Another piece of Williston’s cultural heritage has been put in a solid place at Williston State College, with the recent installment and informal unveiling Monday afternoon of a new statue named The Driller.
The bronze sculpture created by nationally known artist Benjamin Victor depicts the very early days of the oil industry. It is based on a historical photo of a rig hand in which a worker is turning a piece of drilling pipe into the ground. The pipe in the original photo extended well above the head of the oilman, Williston Basin API Chapter President Ken Callahan told the Williston Herald.
The Williston Basin API Chapter paid for $50,000 of the bronze statue’s cost. It is is one of six in a series of cultural monuments Williston State College has commissioned for an outdoor exhibit. Five of the monuments are in place so far, and the sixth is likely to be placed by the end of this year. Once all six are in place with their respective plaques, the college plans a formal grand opening celebration for the series.
The Driller had to be installed with a 165-ton crane. The granite slab The Driller rests on is 20,000 pounds all by itself, Williston State College Foundation Executive Director Hunter Berg told the Williston Herald. The statue, meanwhile, is a mere 600 or so pounds.
The original vision for the series of cultural artifacts actually belonged to Terry Olson, Berg’s predecessor.
“It was kind of his dream to see this thing come to fruition,” Berg said. “It feels good that it’s really really close, but the significance is, when we think college as a place of learning, with this project, I think a lot of people who are visitors to Williston, or even our own residents will come rip to the college and take a walk one day to learn about the cultural history and the significance of this area.”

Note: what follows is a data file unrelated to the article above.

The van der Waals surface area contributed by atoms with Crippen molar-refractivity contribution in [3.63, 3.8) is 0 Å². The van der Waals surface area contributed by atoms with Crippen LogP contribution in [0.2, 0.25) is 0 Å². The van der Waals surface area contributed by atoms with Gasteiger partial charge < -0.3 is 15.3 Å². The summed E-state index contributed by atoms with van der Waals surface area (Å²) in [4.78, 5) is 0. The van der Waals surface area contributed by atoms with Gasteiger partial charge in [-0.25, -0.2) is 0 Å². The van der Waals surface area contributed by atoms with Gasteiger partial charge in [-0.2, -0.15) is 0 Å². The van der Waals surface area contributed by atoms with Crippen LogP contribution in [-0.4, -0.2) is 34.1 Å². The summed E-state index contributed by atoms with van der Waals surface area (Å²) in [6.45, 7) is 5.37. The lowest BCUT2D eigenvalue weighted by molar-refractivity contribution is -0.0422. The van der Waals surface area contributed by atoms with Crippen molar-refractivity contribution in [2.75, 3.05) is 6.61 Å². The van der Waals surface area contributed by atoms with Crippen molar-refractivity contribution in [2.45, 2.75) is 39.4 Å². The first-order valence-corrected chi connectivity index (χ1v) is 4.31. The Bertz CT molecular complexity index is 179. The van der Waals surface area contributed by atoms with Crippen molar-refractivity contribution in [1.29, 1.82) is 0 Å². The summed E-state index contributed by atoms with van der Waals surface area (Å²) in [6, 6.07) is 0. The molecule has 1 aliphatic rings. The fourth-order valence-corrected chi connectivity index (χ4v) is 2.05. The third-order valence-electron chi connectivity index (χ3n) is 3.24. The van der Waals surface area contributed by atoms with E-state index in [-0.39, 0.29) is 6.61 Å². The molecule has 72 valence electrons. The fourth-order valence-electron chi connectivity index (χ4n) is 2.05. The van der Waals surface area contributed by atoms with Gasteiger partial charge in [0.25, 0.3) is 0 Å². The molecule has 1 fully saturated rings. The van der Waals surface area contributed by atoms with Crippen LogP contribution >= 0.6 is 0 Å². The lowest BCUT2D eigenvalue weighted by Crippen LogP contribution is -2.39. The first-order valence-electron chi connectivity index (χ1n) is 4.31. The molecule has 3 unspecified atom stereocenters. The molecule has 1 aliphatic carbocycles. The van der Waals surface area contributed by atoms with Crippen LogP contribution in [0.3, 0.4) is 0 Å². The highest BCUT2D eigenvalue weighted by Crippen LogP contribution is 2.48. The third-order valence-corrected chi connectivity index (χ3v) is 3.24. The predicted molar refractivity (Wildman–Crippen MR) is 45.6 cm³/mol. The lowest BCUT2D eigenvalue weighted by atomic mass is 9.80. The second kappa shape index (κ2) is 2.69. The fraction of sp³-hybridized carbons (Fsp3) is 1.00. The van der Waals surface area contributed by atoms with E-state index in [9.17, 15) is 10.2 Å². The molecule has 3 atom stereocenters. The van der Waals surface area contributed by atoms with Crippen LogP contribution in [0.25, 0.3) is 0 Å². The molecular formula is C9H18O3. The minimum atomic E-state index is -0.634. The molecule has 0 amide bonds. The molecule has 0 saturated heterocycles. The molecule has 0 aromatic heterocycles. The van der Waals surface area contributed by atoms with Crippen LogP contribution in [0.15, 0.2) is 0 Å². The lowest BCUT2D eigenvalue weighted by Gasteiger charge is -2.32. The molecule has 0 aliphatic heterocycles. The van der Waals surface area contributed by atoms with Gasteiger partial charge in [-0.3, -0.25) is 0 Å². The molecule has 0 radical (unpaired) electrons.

Oil and gas, of course, has played a significant role in shaping the history and culture of Williston and the surrounding region.
“The oil industry has been here since the 60s,” Callahan said. “And over 50 percent of the jobs in all of North Dakota represents the oil and gas industry and the energy sector.”
Callahan said the fact that API could pay for the bronze sculpture that will represent the oil and gas industry’s role in the region’s history has “meant the world” to him and to API’s members.
“What people don’t understand is what the oil and gas and the energy industry gives to the state and the people of North Dakota,” Callahan said. “”I don’t know any other industry that paves roads, or that gives hundreds of thousands of dollars to hospitals or hundreds of thousands to colleges. I’m not talking individuals that have granted money who are billionaires. I’m talking industry. There’s no industry that does what this industry does, and we don’t ask to be recognized.”
In fact most in the industry avoid recognition, Callahan said.
“They do what they do because they want to,” he said. “That’s what, and when I look at this, and when the API nameplate goes on there and it says participate, engage and educate. That’s our core values. That’s what we are, that’s what we represent.”
Callahan and the API are leading the charge on a side fundraising campaign that will raise money for landscaping around The Driller and one other of the statutes in the series, Callahan added.
Williston API is selling miniature replicas of The Driller. The miniatures will be identical bronze statuettes, mounted on a three-quarter inch block of granite, complete with plaques. The miniatures are available in two sizes, an 8-inch statue for $3,000 and a 12-inch statue for $4,000.
Each of the miniatures will be numbered, and the very first of the statues, with No. 1 on them, will be auctioned off at the upcoming Williston Basin API banquet, set for 6:30 p.m. Nov. 19 at The Well.
API plans to sell a minimum of 10 of each size statue, but will be taking orders for more through December. Contact Williston Basin API at email@example.com for details on how to place an order for this unique piece of Bakken history.
Any proceeds raised beyond that needed to landscape around two of the statues in WSC’s series on regional culture and history will go toward API’s efforts to endow a scholarship at Williston State College.
Williston API has a long history of giving to community projects down through the years with donations to Neighborhood Watch Programs, food pantries, Make A Wish Foundation of North Dakota, fire and police departments, Feed My Starving Children, just to name a handful. The community and industry organization recently celebrated a $1 million giving milestone two years ago. The organization reached $1 million in donations to worthy community causes in an eight-year period in 2019.
Williston API has two main fundraisers each year, the Chili Cook-off and the API Golf Tournament. They also annually hold a banquet to salute the companies and individuals who go above and beyond in the oil and gas industry.